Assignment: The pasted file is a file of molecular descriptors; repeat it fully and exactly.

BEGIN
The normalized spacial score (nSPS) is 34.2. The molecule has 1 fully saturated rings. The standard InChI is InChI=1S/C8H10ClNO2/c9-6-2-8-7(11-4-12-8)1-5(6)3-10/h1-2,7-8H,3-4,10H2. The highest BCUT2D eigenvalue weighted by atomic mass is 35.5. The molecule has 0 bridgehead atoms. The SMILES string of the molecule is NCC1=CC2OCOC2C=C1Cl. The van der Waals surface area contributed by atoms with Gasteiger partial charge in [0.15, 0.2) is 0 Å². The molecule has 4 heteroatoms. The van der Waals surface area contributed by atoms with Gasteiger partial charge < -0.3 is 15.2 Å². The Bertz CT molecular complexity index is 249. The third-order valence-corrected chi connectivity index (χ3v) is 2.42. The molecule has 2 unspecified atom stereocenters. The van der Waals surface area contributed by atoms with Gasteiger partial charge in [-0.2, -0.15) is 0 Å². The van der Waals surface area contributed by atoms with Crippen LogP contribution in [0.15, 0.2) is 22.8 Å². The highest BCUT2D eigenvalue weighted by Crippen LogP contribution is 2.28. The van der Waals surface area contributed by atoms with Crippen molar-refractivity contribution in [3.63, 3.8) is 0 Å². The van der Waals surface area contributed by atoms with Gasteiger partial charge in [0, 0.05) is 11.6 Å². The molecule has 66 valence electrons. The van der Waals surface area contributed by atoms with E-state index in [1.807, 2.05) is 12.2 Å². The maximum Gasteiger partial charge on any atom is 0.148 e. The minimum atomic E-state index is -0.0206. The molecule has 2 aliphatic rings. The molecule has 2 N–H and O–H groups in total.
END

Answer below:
The normalized spacial score (nSPS) is 34.2. The molecule has 1 fully saturated rings. The standard InChI is InChI=1S/C8H10ClNO2/c9-6-2-8-7(11-4-12-8)1-5(6)3-10/h1-2,7-8H,3-4,10H2. The highest BCUT2D eigenvalue weighted by atomic mass is 35.5. The molecule has 0 bridgehead atoms. The SMILES string of the molecule is NCC1=CC2OCOC2C=C1Cl. The van der Waals surface area contributed by atoms with Gasteiger partial charge in [0.15, 0.2) is 0 Å². The molecule has 4 heteroatoms. The van der Waals surface area contributed by atoms with Gasteiger partial charge < -0.3 is 15.2 Å². The Bertz CT molecular complexity index is 249. The third-order valence-corrected chi connectivity index (χ3v) is 2.42. The molecule has 2 unspecified atom stereocenters. The van der Waals surface area contributed by atoms with Gasteiger partial charge in [-0.2, -0.15) is 0 Å². The van der Waals surface area contributed by atoms with Crippen LogP contribution in [0.15, 0.2) is 22.8 Å². The highest BCUT2D eigenvalue weighted by Crippen LogP contribution is 2.28. The van der Waals surface area contributed by atoms with Crippen molar-refractivity contribution in [3.63, 3.8) is 0 Å². The van der Waals surface area contributed by atoms with Gasteiger partial charge in [0, 0.05) is 11.6 Å². The molecule has 66 valence electrons. The van der Waals surface area contributed by atoms with E-state index in [1.807, 2.05) is 12.2 Å². The maximum Gasteiger partial charge on any atom is 0.148 e. The minimum atomic E-state index is -0.0206. The molecule has 2 aliphatic rings. The molecule has 2 N–H and O–H groups in total.